After years of toil, struggle, and inner turmoil wondering what, if anything, I want to be when I grow up, I have discovered my one true calling: I am the Meanest Mom Ever!
Crowned. Sure, my children have crowned me “Meanest Mom” countless times, but lately I’ve been a winner, or at the very least, first runner-up, on a daily basis.
I am apparently different from the legions of nice, normal, and utterly cool moms who, I am told, spend their days tucking chocolate and gummy bear sandwiches into lunchboxes, calling their progeny off school for the slightest sniffle, and shouting “new video games for everyone!” on every shopping trip.
Granted, I didn’t become Meanest Mom Ever overnight. No, this level of expertise involves an investment of time and great diligence.
A Mean Mommy in training must stick to her guns, even in the face of incessant whining and “I hate you’s!” meant to break a mere mortal mother’s heart. It involves developing marked skill in invoking the proper respect so that “because I said so” takes on an ominous tone that no smart child would ignore.
Trashed. Recently, as I was forcing our son to shovel his bedroom to at least a minimum health department standard (amid his cries of “but I LIKE it this way”), I calmly informed my darling little trash hound that since he would not do as asked (which would have taken all of five minutes), I would graciously take care of the task for him. I, of course, would use a trash bag.
Making good on this threat took about 20 minutes, a handful of toys and trading cards, and an immediate surge in his interest in picking up after himself. I like to think someday he (or his spouse) will thank me.
To be honest, I’m a legacy. My own mom was the meanest mom ever and I really just inherited the crown from her.
She had ridiculous rules like a curfew (please) and was unrelenting in wanting to know who, what, where, and when for EVERYTHING and EVERYWHERE I went.
I mean, really! I think thwarting my harebrained teenage schemes became something of a hobby for her.
The apple, as they say, does not fall far from the meanest of the trees, and I now find myself saying the same dang things my mother said while doing the same darn things my mother did.
It turns out that rather than sticking to my original plan of being the coolest mom ever and letting my children live on cookies and soda pop and Scooby Doo cartoons, I am seized by a desire to equip my kids with the same self-discipline, integrity, and the ability to make sound decisions that my spouse and I are (generally) blessed with.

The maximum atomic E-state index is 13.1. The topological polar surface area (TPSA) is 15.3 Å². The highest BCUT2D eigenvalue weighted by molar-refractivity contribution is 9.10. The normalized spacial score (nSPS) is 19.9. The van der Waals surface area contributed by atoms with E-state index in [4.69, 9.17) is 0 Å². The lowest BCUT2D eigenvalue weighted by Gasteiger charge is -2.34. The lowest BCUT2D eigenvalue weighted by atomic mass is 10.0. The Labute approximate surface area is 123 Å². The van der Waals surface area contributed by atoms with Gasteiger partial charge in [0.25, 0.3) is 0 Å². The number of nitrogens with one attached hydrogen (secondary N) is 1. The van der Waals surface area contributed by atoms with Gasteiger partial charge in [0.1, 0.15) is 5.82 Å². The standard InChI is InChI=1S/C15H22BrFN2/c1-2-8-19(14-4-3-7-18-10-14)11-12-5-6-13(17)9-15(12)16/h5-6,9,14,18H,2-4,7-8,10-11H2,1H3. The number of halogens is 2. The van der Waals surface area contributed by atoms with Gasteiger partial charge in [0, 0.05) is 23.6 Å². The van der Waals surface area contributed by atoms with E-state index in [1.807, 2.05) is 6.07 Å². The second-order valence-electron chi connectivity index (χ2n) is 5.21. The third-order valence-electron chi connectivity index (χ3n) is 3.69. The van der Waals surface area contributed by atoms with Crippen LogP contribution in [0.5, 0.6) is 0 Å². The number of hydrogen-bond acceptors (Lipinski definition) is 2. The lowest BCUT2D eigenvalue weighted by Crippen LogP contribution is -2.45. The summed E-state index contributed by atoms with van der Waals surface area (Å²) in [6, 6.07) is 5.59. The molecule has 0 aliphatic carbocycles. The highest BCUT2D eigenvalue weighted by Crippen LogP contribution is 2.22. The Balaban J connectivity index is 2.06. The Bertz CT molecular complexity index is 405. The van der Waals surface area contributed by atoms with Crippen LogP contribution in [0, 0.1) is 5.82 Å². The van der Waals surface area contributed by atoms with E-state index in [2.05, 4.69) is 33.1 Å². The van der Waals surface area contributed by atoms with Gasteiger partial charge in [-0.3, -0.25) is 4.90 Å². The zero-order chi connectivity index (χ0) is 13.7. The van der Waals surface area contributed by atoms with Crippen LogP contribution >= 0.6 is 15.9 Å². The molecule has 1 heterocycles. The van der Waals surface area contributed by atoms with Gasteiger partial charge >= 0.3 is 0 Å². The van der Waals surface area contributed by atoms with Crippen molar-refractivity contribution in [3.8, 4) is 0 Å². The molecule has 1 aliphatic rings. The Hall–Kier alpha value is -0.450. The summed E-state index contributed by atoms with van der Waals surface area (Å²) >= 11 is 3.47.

Who knew? Lest anyone believe himself capable of snatching my title, let me assure you I have a long list of rules that I am often told NO ONE ELSE ever has to follow, such as: Whining will get you nowhere except into big, big trouble.
I also hold to the quaint notion that sick kids are sick ALL day and there will be no miraculous recoveries allowing for participation in after-school activities. I have even driven children to school after they remarkably recovered from an early morning illness that seemed to wane just after the school bus passed our house.
There is also no fun to be had at our house until homework and related projects are complete.
This Mean Mom thing isn’t for the faint of heart. I lose a lot of friendships – mainly those of my children on an almost daily basis – this way.
Friends. I don’t worry too much about it, however, as I am happily cultivating a new parenting theory: You can emphasize being “friends” with your children in their formative years, but in doing so you run the very real risk they will grow into adults that, were they not your own, you wouldn’t befriend at all.
Or, you can take the path less traveled and be parent now – with all the attendant responsibility – and run the very real possibility that your children, once grown, will become the kind of adults you will be delighted to call your friends.
(Kymberly Foster Seabolt is pleased to be crowned the “best” at something. She welcomes comments c/o firstname.lastname@example.org; P.O. Box 38, Salem, OH 44460, or http://userweb.epohi.com/~kseabolt)
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